China and India yes would of course buy, however see my comments above for a general description of why your racist or socially-based selection of common world-market petroleum consumers like those two is immaterial to the discussion, and may serve to inject needless fear or hostility into your readers’ mind.

            And finally, yep, I guess I’m clued in that we happen to sell raw and refined petroleum products. Good for us, the more the merrier, it’s COMMERCE even if we transship it through our pipelines at profitable rates.

            You should be on my side anyway, Bob from SL. The trans-Canada line which a frustrated Canada just announced it is going to build to Vancouver and the Sound is across much more ecologically-sensitive and difficult to construct terrain than Keystone across the mostly flat heartlands of the USA. It is YOU who bodes for more overall risk or damage by helping your buddy in the White House force our faithful northern neighbors to route their precious black gold to the pacific not gulf shoreline. .

            Like or Dislike: Thumb up 6 Thumb down 6

    • MaryMalone says:

      WRONG. Obama–despite all of his campaign promises–has been a Keystone supporter from the beginning.

      Like or Dislike: Thumb up 3 Thumb down 5

  4. Pelican1 says:

    Following the Lac-Mégantic derailment in Quebec, Canada, it a no-brainer that this legislation should pass. An entire town was virtually destroyed and 50 people died as a train derailed after being parked in the town.
    This should become SOP to notify towns and cities so they can develop comprehensive emergency response and preparedness plans. Anything less would be foolish.

    Like or Dislike: Thumb up 5 Thumb down 8

    • OnTheOtherHand says:

      I would like to think that the Quebec derailment was a highly unusual event and is unlikely to recur. However, like that location, SLO is at the bottom of a long downgrade where an out-of-control train could easily derail. The biggest difference is that the derailment would be likely to occur farther from town — above Cal Poly or the CMC. However, we are in a much dryer climate and such an accident could result in a massive and dangerous wildfire much more easily.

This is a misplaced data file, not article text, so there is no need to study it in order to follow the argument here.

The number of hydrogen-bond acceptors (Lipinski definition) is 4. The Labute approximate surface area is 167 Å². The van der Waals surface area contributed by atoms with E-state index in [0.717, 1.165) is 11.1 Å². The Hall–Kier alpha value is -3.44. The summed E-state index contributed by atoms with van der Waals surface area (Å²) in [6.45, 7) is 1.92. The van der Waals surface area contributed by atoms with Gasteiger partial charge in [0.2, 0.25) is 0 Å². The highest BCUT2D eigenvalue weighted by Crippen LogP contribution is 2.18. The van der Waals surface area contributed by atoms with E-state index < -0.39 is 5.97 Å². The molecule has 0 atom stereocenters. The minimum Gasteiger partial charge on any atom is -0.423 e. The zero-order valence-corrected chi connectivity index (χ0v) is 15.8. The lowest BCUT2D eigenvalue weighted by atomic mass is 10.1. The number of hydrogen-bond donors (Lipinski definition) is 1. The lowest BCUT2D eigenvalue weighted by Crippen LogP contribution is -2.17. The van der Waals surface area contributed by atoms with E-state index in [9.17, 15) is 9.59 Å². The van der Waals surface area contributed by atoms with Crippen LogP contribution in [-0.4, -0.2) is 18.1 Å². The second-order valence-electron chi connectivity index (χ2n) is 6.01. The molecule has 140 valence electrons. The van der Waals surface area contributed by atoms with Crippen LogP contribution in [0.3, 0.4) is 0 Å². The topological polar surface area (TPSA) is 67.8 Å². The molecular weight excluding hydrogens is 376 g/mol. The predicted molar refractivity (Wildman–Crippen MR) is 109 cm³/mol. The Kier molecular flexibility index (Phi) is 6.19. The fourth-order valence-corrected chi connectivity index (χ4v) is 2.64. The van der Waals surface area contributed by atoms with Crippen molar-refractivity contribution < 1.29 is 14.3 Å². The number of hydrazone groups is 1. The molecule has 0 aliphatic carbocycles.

If they do ship by rail, they need to do two things. First is to notify local emergency officials of the times when such trains are passing. (Their concern about being a terrorism target is not entirely unwarranted and the general public need not be notified for that reason.) Second is to really ramp up safety requirements for both the trains and the tracks they pass over. This would create some hassles as many locals routinely cross the tracks in unofficial crossings and some (especially Poly students) use them as a commuter foot path. We would probably need to add more regulated crossings and or over/underpasses.

      Like or Dislike: Thumb up 7 Thumb down 3

      • MaryMalone says:

        QUOTING OTOH: “I would like to think that the Quebec derailment was a highly unusual event and is unlikely to recur.

        Between 12/30/2013 and 4/30/2014 there were two derailments, at least one of them spilling into a major U.S. waterway.

        What makes this situation worse is railway oil shipments are regularly occurring, the oil industry cannot be trusted, and the oil industry is quite evasive about the details of derailments.

        =======================

        Lynchburg, VA derailment.
        NYTimes Article, 4/30/2014: “LYNCHBURG, VA OIL-TANKER DERAILMENT AND SPILL INTO JAMES RIVER”

        In the latest accident involving rail cars carrying crude oil, a CSX train derailed and erupted into black, smoky flames on Wednesday in downtown Lynchburg, Va., forcing scores of people to evacuate and causing a spill in the James River.

        Article: http://alturl.com/rximi

        NYTimes Photo of Virginia derailment
        http: //alturl.com/ps5ya

        =============